McGill Alert / Alerte de McGill

Updated: Thu, 07/18/2024 - 18:12

Gradual reopening continues on downtown campus. See Campus Public Safety website for details.

La réouverture graduelle du campus du centre-ville se poursuit. Complément d'information : Direction de la protection et de la prévention.

Open Call for Blog Posts: “Collective emergence: re-imagining our civic and environmental futures”

This is an open call for blog posts. The CHRLP invites as wide a diversity of voices as possible to submit posts on critical questions touching on the above theme. We also welcome submissions about human rights and (or) legal pluralism more broadly.

Some reflections on the theme:

The effects of both climate change and the COVID-19 pandemic reach around the world and are blind to human-created borders. Governments and civil society are working to enact measures to slow the harsh effects of climate change – felt most intensely in the Global South despite having been caused largely by wealthy countries of the Global North. Yet, the effects of climate change persist, including more drought, rising sea levels, and exposure to storms. Meanwhile, in the years since the COVID-19 pandemic emerged, we have developed new practices for working and social gathering in the face of emergency. Both global challenges force us to confront assumptions that our civic responsibilities end at our geopolitical borders. Both also highlight our interconnectedness and encourage new possibilities for communities and collective action. It is time to come together, imagine, and pursue these pathways towards a shared future.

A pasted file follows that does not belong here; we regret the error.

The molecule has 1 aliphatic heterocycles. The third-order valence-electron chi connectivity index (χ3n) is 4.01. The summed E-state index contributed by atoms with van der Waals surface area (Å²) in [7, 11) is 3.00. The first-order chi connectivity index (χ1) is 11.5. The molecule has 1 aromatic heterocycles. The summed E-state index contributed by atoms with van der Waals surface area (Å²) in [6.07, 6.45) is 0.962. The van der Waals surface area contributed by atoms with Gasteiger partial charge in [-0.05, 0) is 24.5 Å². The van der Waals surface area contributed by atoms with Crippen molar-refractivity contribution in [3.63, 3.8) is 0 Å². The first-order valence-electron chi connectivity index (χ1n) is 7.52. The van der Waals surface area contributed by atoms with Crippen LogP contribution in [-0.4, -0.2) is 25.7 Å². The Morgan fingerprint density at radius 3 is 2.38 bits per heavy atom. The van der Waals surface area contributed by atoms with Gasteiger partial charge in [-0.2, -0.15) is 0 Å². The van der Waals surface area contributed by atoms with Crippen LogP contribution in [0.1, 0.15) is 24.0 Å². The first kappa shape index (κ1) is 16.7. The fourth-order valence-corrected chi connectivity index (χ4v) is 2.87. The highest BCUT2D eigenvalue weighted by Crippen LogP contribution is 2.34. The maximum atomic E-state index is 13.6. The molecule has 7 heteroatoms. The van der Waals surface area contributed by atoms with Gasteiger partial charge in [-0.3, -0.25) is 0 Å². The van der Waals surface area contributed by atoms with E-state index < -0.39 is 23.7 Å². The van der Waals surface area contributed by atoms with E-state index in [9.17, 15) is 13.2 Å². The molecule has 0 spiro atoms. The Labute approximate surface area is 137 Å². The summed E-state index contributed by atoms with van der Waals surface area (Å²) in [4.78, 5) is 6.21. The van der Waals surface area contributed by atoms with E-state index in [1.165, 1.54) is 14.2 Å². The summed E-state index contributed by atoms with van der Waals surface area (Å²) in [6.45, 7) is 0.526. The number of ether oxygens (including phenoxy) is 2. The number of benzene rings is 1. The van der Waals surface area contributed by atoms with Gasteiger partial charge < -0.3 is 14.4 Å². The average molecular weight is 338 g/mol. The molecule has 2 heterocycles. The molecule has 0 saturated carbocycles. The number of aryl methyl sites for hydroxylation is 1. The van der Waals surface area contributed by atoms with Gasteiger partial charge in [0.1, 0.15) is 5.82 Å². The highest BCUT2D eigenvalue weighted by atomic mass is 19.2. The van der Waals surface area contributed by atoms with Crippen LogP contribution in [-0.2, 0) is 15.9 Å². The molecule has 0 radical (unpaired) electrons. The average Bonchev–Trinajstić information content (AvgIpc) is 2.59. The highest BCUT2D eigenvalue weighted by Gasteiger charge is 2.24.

How to submit a post:

Authors are asked to adhere to the following standards when submitting their piece. Anything not mentioned here is at the discretion of the author.

We accept original pieces on a rolling basis, and aim for publication within 3-4 weeks from reception, provided the submission requirements are respected. Please be mindful that we are not personal editors and will not accept partially edited pieces. Only advanced drafts will be accepted.

The primary purpose of a blog post is to further a new idea, present a news development, initiate a discussion, or engage in debate. A strong piece will contain original analysis that spurs a critical reflection or starts an interesting conversation. Blog posts do not have to adhere to an academic style of argumentation and can be more casual in tone. However, to be considered for publication, a blog post must fulfill the following criteria:

  • Short, incisive and argument-driven piece, 800-1200 words
  • 12-point, Times New Roman font with 1” or 1.5” spacing
  • Change in sections with a single line
  • Short subtitles, left-aligned in bold lettering
  • In-text hyperlinks encouraged
  • Sources as supporting evidence to the author’s claims, although citations are not necessary. If included, footnote form in adherence with the Canadian Guide to Uniform Legal Citation, 9th edition is preferred.

Recommended structure:

  • Brief introduction presenting the argument and necessary context for the reader;
  • 2-3 main body paragraphs working through a logical and reasoned succession of points. Headings are encouraged;
  • Conclusion summarizing the argument and calling the reader to action.

Editing process: